5 point Likert scale:

1 = strongly disagree to 5 = strongly agree.

Participants were asked to select how much they agree with the 5 statements that participating in regular PA over the next eight weeks would for them:

Eg. Reduce tension or manage stress

1–5; 5 items

Plotnikoff, et al., 2001 [76]

0.91

Impediments

• Reflect on diaries and identify solutions to barriers

• Strategies to increase exercise adherence

• What are the barriers people are facing?

• Resistance training behavior contract

BCT#8–barrier identification/problem solving; BCT#18–prompting focus on past success.

5 point Likert scale:

1 = strongly disagree to 5 = strongly agree.

Participants were asked to select how much they agree with the 5 statements that participating in regular PA over the next eight weeks would for them:

Eg. Take too much of my time.

1–5; 5 items

Plotnikoff, et al., 2001 [76]

0.72

Social support

• Inclusion of partners/carers in attending ENRICH program

• Group discussion and brainstorming

• Face-to-face group sessions

• Encouraged to use social support and to do PA together (to keep motivated)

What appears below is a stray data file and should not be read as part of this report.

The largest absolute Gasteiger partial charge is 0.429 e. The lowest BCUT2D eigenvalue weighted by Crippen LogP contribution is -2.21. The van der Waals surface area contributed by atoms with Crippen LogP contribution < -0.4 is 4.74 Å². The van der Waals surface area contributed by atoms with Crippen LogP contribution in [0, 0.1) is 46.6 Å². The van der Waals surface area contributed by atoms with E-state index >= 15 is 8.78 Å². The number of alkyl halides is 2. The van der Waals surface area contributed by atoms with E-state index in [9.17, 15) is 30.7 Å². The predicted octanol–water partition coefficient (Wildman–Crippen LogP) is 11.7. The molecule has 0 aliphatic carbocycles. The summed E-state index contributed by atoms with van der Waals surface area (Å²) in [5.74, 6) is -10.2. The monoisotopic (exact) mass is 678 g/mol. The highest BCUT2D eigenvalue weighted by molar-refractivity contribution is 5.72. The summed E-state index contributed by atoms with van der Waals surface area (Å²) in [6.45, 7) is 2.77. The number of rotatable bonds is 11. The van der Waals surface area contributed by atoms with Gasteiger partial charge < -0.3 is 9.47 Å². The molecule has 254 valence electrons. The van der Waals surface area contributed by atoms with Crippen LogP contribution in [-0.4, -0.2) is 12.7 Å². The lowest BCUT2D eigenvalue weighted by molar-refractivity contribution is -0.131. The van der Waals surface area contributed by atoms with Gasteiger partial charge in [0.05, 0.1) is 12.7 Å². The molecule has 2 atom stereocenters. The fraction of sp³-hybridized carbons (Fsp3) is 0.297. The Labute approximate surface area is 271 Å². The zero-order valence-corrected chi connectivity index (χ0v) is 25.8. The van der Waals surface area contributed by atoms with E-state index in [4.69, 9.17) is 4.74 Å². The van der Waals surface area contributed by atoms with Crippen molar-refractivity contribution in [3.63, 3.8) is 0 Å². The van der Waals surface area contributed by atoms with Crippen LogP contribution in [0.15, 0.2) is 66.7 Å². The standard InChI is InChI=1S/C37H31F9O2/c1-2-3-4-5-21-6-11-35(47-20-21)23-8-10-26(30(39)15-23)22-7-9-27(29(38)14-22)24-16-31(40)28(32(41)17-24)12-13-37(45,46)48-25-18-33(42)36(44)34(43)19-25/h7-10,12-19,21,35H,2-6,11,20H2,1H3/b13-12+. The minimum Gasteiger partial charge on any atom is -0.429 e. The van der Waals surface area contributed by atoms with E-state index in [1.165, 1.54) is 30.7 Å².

BCT#29–plan social support/social change.

5 point Likert format:

1 = Not at all to 5 = very much.

Participants are asked whether over the next eight weeks people in their social network are likely to help them participate in regular PA, and whether they feel that someone in their social network will provide the support they need in order to be regularly physically active.

1–5; 2 items

Courneya, et al., 2000 [75]

0.91

Control: After completing 20-week study measures, control group participants (n = 58) attended the ENRICH program.

Assessments

Data were collected by written survey, wearing a sealed pedometer, and completing a concurrent log sheet, at baseline, eight weeks (intervention completion), and 20-weeks (3 months post-intervention, 5 months post-randomization).

The primary outcome was step counts, as measured by sealed pedometer (Yamax SW200) for seven days. Participants recorded time worn, and occasions of other activities (resistance training, swimming, water aerobics, cycling) not captured by pedometry. These activities were converted to sex-specific step counts using previously reported values [43] and were added to the total step count value.

A description and psychometric properties of each of the hypothesized mediators assessed by written survey is reported in Table 1. The hypothesized mediators included behavioral goal, self-efficacy, outcome expectations, impediments, and social support. An eight week time reference, and definition of ‘regular PA’ was provided for the hypothesized mediators. Consistent with PA guidelines, ‘regular physical activity’ was defined as “achieving at least 30 minutes of moderate or vigorous-intensity activity on most, preferably all, days of the week” [44].